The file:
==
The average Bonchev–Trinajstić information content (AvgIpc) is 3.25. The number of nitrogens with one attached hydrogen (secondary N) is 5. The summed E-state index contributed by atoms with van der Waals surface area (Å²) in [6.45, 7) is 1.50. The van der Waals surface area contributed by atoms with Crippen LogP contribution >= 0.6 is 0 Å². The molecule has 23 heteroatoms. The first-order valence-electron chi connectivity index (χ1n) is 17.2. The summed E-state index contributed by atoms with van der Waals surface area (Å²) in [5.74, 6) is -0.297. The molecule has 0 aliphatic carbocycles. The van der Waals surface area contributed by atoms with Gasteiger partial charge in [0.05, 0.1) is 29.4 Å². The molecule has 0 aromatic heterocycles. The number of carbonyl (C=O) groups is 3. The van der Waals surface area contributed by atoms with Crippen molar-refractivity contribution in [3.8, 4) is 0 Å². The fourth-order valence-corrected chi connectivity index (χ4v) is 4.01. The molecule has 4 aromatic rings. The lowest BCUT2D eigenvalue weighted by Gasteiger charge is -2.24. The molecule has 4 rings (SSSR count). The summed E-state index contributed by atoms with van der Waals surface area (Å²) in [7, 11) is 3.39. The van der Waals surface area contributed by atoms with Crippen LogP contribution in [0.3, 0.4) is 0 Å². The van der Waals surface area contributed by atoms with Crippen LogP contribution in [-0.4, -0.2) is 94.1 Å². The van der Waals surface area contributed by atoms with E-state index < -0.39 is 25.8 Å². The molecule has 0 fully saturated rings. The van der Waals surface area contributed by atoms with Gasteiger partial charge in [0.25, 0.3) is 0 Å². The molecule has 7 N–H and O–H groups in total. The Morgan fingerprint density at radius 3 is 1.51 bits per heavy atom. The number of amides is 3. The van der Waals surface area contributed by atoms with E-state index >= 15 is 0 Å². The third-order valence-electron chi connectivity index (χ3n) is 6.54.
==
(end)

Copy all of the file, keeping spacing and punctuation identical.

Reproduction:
The average Bonchev–Trinajstić information content (AvgIpc) is 3.25. The number of nitrogens with one attached hydrogen (secondary N) is 5. The summed E-state index contributed by atoms with van der Waals surface area (Å²) in [6.45, 7) is 1.50. The van der Waals surface area contributed by atoms with Crippen LogP contribution >= 0.6 is 0 Å². The molecule has 23 heteroatoms. The first-order valence-electron chi connectivity index (χ1n) is 17.2. The summed E-state index contributed by atoms with van der Waals surface area (Å²) in [5.74, 6) is -0.297. The molecule has 0 aliphatic carbocycles. The van der Waals surface area contributed by atoms with Gasteiger partial charge in [0.05, 0.1) is 29.4 Å². The molecule has 0 aromatic heterocycles. The number of carbonyl (C=O) groups is 3. The van der Waals surface area contributed by atoms with Crippen molar-refractivity contribution in [3.8, 4) is 0 Å². The fourth-order valence-corrected chi connectivity index (χ4v) is 4.01. The molecule has 4 aromatic rings. The lowest BCUT2D eigenvalue weighted by Gasteiger charge is -2.24. The molecule has 4 rings (SSSR count). The summed E-state index contributed by atoms with van der Waals surface area (Å²) in [7, 11) is 3.39. The van der Waals surface area contributed by atoms with Crippen LogP contribution in [0.3, 0.4) is 0 Å². The van der Waals surface area contributed by atoms with Crippen LogP contribution in [-0.4, -0.2) is 94.1 Å². The van der Waals surface area contributed by atoms with E-state index < -0.39 is 25.8 Å². The molecule has 0 fully saturated rings. The van der Waals surface area contributed by atoms with Gasteiger partial charge in [0.25, 0.3) is 0 Å². The molecule has 7 N–H and O–H groups in total. The Morgan fingerprint density at radius 3 is 1.51 bits per heavy atom. The number of amides is 3. The van der Waals surface area contributed by atoms with E-state index >= 15 is 0 Å². The third-order valence-electron chi connectivity index (χ3n) is 6.54.